• Encouraging collaborative preplanning by facilitating meetings involving all parties, including police, sheriffs, state police, tribal police, fire, and EMS, together with facility owners and their vendors (such as transportation)

  • Fostering open dialogue among stakeholders about each other’s needs and dependencies in various emergencies

  • Developing trusted relationships and shared responsibilities among various public safety agencies and facility owners in the event of major disasters involving mutual aid

  • Creating an ability for all stakeholders to quickly access critical data about buildings, facilities, and other critical infrastructure via laptops and/or a Web-accessible database

  • Developing methods for facility owners to update facility data continually and for public safety agencies to update emergency plans via a high-security online link

  • Providing the ability for each agency to share its data securely with other agencies (at their discretion) via the CIPMS

Working Together

Over six years have passed since the tragedy of September 11, 2001. It should not take another crisis of that magnitude to motivate governing agencies to establish unifying systems like Washington’s CIPMS. WASPC saw the benefits of a unified crisis management system and took the initiative to develop such a system. WASPC then recruited other agencies to support its efforts and participate in the program.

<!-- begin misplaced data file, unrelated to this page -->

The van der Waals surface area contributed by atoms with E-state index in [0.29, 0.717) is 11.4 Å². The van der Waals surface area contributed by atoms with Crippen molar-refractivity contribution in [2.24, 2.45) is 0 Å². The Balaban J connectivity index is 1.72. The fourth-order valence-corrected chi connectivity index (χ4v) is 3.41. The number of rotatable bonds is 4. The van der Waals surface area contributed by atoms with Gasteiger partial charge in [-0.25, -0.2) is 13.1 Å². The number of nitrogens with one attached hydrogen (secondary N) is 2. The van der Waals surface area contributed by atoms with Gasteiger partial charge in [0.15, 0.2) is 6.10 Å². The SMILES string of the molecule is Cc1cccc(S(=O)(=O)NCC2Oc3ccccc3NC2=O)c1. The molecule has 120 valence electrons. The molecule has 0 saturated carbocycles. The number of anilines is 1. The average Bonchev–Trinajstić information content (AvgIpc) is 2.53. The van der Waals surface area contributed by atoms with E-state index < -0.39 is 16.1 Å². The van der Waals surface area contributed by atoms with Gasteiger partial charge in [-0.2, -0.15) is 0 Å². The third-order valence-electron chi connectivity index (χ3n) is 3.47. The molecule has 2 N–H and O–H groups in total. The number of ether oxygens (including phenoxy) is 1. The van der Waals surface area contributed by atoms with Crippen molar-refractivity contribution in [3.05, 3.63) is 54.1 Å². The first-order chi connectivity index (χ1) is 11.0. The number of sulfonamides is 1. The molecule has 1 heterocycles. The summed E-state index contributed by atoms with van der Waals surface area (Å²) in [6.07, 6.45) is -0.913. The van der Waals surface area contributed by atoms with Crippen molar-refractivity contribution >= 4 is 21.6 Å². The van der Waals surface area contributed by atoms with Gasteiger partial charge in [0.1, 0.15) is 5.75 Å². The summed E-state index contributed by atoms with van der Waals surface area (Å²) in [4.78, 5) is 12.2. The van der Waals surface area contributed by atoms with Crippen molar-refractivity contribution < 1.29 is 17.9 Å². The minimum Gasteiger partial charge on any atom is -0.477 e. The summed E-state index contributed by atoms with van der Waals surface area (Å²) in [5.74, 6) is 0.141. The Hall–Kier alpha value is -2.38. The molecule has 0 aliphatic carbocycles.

A joint organization of sheriffs and police chiefs such as WASPC is unusual at the state level, but it takes some coalition of similar organizations to build support for the program and work with legislators and others to secure funding for this type of statewide program. As facilitator of the Washington program, WASPC brings its integrity and reputation to the table. WASPC is able to facilitate productive discussions that take turf issues completely off the table. In so doing, WASPC has opened doors and built consortia among its members, state fire chiefs, school principals, and other facility operators.

“Geographically and politically, Washington is a big and very diverse state. In cases where there is friction between local agencies, we can help, because WASPC represents the sheriffs and police chiefs. We also work very closely with the fire chiefs association,” said Joe Hawe, a former sheriff and manager of WASPC’s Tactical Operations Support Department. “When there is resistance in one place, our chiefs can visit another jurisdiction and nudge things in the right direction. The CIPMS/Rapid Responder program is so powerful that everyone wants to take part.”

Hurricane Katrina and other disasters have revealed what happens when public safety agencies fail to collaborate, preplan, and communicate. Law enforcement professionals must develop better ways to work together and coordinate their activities with other agencies during disasters. WASPC feels that implementing the CIPMS/Rapid Responder system was a proactive decision that continues to provide strong benefits to both first responders and the public. ¦


1Erin Semple, “Put to the Test,” Access Control and Security Systems, June 2006, (accessed November 2, 2007).
3For more information on homeland security requirements, see HSPD-5 at HSPD-7 at and HSPD-8 at (all accessed November 2, 2007).
4“A Necessary Amenity,” Access Control and Security Systems, July 2007, (accessed November 2, 2007).
5For a list of DHS-approved products under the SAFETY Act, see (accessed November 2, 2007).

Don Pierce is the executive director of the Washington Association of Sheriffs and Police Chiefs (WASPC). WASPC is the only association of its kind in the United States recognized as a unit of local government, combining representatives from local, state, tribal, and federal law enforcement into a single body and working toward a common goal.



From The Police Chief, vol. 75, no. 1, January 2008. Copyright held by the International Association of Chiefs of Police, 515 North Washington Street, Alexandria, VA 22314 USA.